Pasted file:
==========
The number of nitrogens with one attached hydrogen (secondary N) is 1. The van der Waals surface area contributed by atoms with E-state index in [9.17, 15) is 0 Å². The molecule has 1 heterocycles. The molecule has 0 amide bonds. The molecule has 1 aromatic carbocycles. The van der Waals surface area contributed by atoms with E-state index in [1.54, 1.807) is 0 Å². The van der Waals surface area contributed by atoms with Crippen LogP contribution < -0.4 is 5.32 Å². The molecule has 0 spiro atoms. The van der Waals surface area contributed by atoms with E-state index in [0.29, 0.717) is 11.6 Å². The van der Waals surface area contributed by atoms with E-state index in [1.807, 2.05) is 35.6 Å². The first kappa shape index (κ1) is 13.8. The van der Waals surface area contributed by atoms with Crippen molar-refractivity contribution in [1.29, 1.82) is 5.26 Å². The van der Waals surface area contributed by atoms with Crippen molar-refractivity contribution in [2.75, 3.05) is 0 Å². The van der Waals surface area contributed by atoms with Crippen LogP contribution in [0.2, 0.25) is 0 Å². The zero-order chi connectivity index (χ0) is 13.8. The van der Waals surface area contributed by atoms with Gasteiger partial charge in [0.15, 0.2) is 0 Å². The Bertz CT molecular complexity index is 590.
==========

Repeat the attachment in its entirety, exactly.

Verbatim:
The number of nitrogens with one attached hydrogen (secondary N) is 1. The van der Waals surface area contributed by atoms with E-state index in [9.17, 15) is 0 Å². The molecule has 1 heterocycles. The molecule has 0 amide bonds. The molecule has 1 aromatic carbocycles. The van der Waals surface area contributed by atoms with E-state index in [1.54, 1.807) is 0 Å². The van der Waals surface area contributed by atoms with Crippen LogP contribution < -0.4 is 5.32 Å². The molecule has 0 spiro atoms. The van der Waals surface area contributed by atoms with E-state index in [0.29, 0.717) is 11.6 Å². The van der Waals surface area contributed by atoms with E-state index in [1.807, 2.05) is 35.6 Å². The first kappa shape index (κ1) is 13.8. The van der Waals surface area contributed by atoms with Crippen molar-refractivity contribution in [1.29, 1.82) is 5.26 Å². The van der Waals surface area contributed by atoms with Crippen molar-refractivity contribution in [2.75, 3.05) is 0 Å². The van der Waals surface area contributed by atoms with Crippen LogP contribution in [0.2, 0.25) is 0 Å². The zero-order chi connectivity index (χ0) is 13.8. The van der Waals surface area contributed by atoms with Gasteiger partial charge in [0.15, 0.2) is 0 Å². The Bertz CT molecular complexity index is 590.